Thus, assuming the Heat makes the playoffs in 2011-12, 2012-13 and 2014-15, the swap right will expire worthless, the Heat’s 2013 pick will be conveyed, and the Heat’s 2015 pick will be conveyed. With the contracts of Wade, James and Bosh each extending through the 2015-16, all seem exceedingly likely at this point. However, each player does have an opt-out provision in his contract after both the 2013-14 and 2014-15 seasons, which could put the final pick conveyance at risk. There is a possibility, however remote, that some or all of the Big Three all choose to leave, leaving the Heat as a rebuilding franchise facing the prospect of having dealt away a fully unprotected first round draft pick in 2017 (which remains part of the reason why the sign-and-trade transactions with the Raptors and Cavaliers could certainly be questioned).
The Heat now faces major and complicated restrictions in trading away any of the four future first round picks over the next seven years they still do have. Here is a review of the earliest future first round picks that can be traded (as you read this, bear in that draft picks can be traded up to seven years into the future, and that teams cannot trade away future first round picks in consecutive years):
- From now until after 2012 draft: The earliest, and only, first round pick the Heat can trade is their 2017 pick, and they can only trade it on condition that they will have already satisfied the last of their pick obligations to the Cavs by 2015. In other words, no trade partner could ever be assured that they’d actually get the pick the Heat would be trading.
- From after the 2012 draft to before the 2015 draft: The earliest first round pick the Heat can trade is their 2017 pick, and they can only trade it on condition that they will have already satisfied the last of their pick obligations to the Cavs by 2015. The earliest first round pick the Heat will be eligible to trade without any conditions will be their 2019 pick.
- From after the 2015 draft onward: The earliest first round pick the Heat can will depend upon whether the Heat has already satisfied the last of their pick obligations to the Cavs by 2015.
- If so, they can finally start trading all of their future first round picks, from 2016 onward, without any conditions.
- If not, they can only trade future first round picks on condition that they are conveyed at least two years after the Heat’s final pick obligation to the Cavs is satisfied. Since the final pick obligation to the Cavs will be satisfied by no later than the 2017 draft, all trades involving first round picks in 2019 and beyond can be traded without any conditions. Once the Cavs (or any team to which they trade the pick) have already made their selection with the Heat’s final pick obligation, the Heat will then be eligible to immediately start trading all of their future first round draft picks without any conditions.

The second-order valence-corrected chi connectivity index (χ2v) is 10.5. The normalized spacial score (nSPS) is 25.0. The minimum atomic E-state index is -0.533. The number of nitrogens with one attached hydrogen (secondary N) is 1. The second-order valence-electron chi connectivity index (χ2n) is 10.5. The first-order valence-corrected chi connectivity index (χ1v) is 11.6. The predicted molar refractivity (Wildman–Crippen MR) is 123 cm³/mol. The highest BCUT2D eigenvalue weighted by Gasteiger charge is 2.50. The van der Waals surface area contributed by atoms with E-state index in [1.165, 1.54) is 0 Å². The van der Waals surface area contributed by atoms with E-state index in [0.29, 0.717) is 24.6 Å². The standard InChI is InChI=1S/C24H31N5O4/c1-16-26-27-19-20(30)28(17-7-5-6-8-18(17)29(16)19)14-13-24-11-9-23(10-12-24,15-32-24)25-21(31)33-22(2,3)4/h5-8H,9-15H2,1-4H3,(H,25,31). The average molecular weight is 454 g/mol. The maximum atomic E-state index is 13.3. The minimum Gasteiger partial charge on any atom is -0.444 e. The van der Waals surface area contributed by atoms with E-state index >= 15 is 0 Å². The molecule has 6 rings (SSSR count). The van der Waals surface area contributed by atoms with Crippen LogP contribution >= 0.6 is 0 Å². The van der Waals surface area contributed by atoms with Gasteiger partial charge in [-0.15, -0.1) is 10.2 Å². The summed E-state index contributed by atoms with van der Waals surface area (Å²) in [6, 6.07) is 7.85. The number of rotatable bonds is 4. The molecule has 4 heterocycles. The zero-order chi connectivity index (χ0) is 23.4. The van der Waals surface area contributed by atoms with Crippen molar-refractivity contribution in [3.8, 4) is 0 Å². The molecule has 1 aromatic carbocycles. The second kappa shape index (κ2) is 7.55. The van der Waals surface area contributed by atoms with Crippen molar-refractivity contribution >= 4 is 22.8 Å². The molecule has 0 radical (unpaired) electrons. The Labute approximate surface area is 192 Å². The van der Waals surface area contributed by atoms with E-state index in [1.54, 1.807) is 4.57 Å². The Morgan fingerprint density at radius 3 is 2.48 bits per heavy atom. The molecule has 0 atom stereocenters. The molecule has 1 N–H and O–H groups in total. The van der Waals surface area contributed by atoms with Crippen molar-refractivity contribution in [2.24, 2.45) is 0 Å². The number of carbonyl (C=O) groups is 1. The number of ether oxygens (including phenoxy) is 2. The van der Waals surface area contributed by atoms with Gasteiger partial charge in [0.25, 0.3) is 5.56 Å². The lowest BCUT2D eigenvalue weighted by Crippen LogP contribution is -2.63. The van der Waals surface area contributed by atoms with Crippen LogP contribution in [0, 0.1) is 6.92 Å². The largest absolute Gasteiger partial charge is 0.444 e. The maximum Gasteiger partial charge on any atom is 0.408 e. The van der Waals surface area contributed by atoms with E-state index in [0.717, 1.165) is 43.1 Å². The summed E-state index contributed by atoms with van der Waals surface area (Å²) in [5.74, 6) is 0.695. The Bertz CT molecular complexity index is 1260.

The restrictions are long and confusing but, to simplify, they mean that, for the next two years, the Heat will not be able to trade away a first round pick until at least the year 2017 and, even then, they won’t be able to provide any assurances it will actually be conveyed.
Think about that for a second. Think about all the times you’ve identified a player you’d like to acquire in trade. Think about all the times you’ve imagined a scenario where the Heat would simply toss back a first round draft pick as compensation for that player. For the next two years, you can’t under any circumstances(4) create a hypothetical scenario involving the trade of a Heat first round draft pick that provides assurances to your trade partner that it would ever actually receive the pick.
Even if we assume it would be conveyed: How far out is 2017? It is one year after the contracts of James, Wade and Bosh expire. Do you really want to start trading first round picks in drafts that take place after the Big Three era is already over? Do you really want to start mortgaging the team’s future by trading picks that far out?